In 2009, Jason Schultz approached Professor Erin Murphy to put together a conference on social media and the criminal justice system, her specialty. “This was in the early days,” she recalls, before the intersection of the two was even on the radar. “The next thing you know, we attracted a number of key stakeholders,” including policymakers from Facebook and the FBI.
“It was a collaboration,” says Schultz. “That’s what I love.” Held at the University of California, Berkeley School of Law, where they then both taught, the conference resulted in a best practices booklet that was adopted by public defenders statewide.
Schultz is a clinical intellectual property scholar and activist with a focus on patent reform and a passion for technology. He browses websites that fund innovative projects; visits open community labs, where computer and technology folks share ideas; and experiments with technologies such as 3-D printers. “He’s the guy to pass on a really interesting link and also to know about the hip new bar,” says Murphy.
Devoted to ensuring that the world of patents and copyrights is a safe, collaborative space for innovation, Schultz is making an impact. He founded the Patent Busting Project at the Electronic Frontier Foundation (EFF), a nonprofit digital rights group. And as co-director of Berkeley’s Samuelson Law, Technology & Public Policy Clinic since 2004, he brought successful lawsuits against “patent trolls”—entities that enforce their patents against alleged infringers often with no intention of manufacturing the product.
He joins the Law School as director of the Technology Law and Policy Clinic, which he began while visiting last year. “Most people think of IP as huge corporations with thousands of patents that they enforce on products. But that’s not what I’m focused on,” says Schultz. Partnering with lawyers from the American Civil Liberties Union, “the clinic focuses on how new technologies benefit society at large and individual citizens, especially those without a lot of resources.”
Clinic student Ava McAlpin ’13 says that Schultz created a comfortable environment for students to experiment in their role as lawyers. Because she co-chaired the Art Law Society, he suggested that the society write a comment on legislation regarding artists’ resale royalty rights, and he helped them organize a star-studded panel discussion with senior people from the US Copyright Office and artist Frank Stella.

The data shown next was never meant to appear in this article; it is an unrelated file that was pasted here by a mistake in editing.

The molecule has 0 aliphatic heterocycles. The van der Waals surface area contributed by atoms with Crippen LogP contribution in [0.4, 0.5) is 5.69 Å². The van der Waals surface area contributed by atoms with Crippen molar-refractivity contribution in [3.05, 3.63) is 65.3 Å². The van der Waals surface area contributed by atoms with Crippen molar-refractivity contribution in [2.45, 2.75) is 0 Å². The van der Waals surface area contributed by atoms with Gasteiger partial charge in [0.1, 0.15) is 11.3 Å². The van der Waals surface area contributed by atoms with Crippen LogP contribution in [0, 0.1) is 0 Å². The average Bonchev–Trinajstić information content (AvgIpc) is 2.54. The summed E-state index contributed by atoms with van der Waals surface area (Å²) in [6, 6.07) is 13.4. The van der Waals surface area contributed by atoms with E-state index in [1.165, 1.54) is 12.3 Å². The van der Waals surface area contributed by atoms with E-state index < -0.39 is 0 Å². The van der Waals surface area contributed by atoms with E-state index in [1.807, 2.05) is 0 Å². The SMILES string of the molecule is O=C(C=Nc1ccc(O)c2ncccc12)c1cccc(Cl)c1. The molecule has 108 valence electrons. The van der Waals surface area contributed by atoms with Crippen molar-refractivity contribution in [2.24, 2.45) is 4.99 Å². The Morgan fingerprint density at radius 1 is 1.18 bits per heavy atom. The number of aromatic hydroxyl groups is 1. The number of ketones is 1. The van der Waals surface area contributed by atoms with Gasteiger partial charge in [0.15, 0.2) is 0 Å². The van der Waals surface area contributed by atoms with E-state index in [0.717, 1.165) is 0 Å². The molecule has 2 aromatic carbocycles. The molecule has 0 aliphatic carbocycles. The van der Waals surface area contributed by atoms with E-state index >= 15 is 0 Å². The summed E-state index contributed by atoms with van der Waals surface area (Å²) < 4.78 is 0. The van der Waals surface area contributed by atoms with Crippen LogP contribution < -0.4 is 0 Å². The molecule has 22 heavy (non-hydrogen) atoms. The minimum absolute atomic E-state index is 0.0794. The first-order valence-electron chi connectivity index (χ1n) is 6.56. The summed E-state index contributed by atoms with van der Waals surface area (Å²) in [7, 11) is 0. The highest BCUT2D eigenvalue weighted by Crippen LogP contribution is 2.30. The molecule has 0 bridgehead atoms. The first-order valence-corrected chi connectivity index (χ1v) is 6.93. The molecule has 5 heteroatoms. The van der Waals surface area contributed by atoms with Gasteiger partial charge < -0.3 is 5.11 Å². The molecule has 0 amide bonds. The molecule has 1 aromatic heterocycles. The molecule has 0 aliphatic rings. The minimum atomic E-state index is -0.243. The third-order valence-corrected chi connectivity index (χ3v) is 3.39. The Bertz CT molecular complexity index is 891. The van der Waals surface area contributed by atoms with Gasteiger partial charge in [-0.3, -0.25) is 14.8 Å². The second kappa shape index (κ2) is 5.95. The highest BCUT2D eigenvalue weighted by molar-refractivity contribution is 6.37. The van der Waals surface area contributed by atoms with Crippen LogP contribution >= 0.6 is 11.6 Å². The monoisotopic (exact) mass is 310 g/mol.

Schultz’s scholarship explores the struggle to balance IP law with free expression and access to knowledge and innovation, particularly regarding new digital technologies. He has written extensively about the first-sale doctrine, which permits resale of copyrighted goods without permission of the copyright owner. First-sale issues are rapidly becoming more complex with easy access to Internet resale markets like eBay and Amazon. He is currently co-authoring a paper with Aaron Perzanowski of Wayne State University that investigates what it means to own a digital object “legally.”
Along with Samuelson Clinic Co-Director Jennifer Urban, Schultz invented the Defensive Patent License (DPL), a tool for de-escalating the patent wars. “There are a lot of small companies that are open-source, that publish their code because they want to be based in a community of people who make and share technology.” Patent trolls prey upon them, he says, and none can afford to defend itself. The DPL “offers them a way to band together, to create a circle-the-wagons approach.”
He and Urban laid out their plan in “Protecting Open Innovation: The Defensive Patent License as a New Approach to Patent Threats, Transaction Costs, and Tactical Disarmament” (Harvard Journal of Law and Technology, Fall 2012). DPL users pledge to make their patents available to everyone in the DPL network for free and refrain from suing network members for any reason other than defense. “It creates a shield, a collective defense against patent threats that allows them to patent for good,” he says. Even Google has shown an interest in joining the DPL network.
“Jason and Jen’s work on the DPL and similar ideas have catalyzed a conversation in the community about what companies can do themselves to stop the patent madness,” says Colleen Chien of Santa Clara Law. “The impact could be huge.”
Schultz grew up in Berkeley, the younger son of an elementary school teacher, Hilary, and a cardiologist, Clifford. His dad bought him his first computer, an Apple II, when he was in first grade. By middle school, Schultz was programming and chatting in the earliest chat rooms. “It took 25 different steps to get into a chat room,” he recalls. “It was only for the geeks.”
Always interested in other perspectives, he majored in women’s studies at Duke University, opening his world to a range of social justice issues. Schultz earned his bachelor’s degree in 1993, got his JD from Berkeley Law in 2000, and worked at a San Francisco law firm litigating patent and copyright cases for high-tech clients. “Then I got my first dream job,” he says—staff attorney for EFF—and a chance “to change the world.”
A combination of factors lured Schultz to NYU. “It doesn’t interest me to be the only person to do what I do, no matter what spotlight you get. I like to have colleagues,” he says, emphasizing NYU’s strong and diverse IP and clinical faculties. He is also excited by what he sees in the Law School’s passionate students, and New York City’s recent surge in high-tech initiatives.
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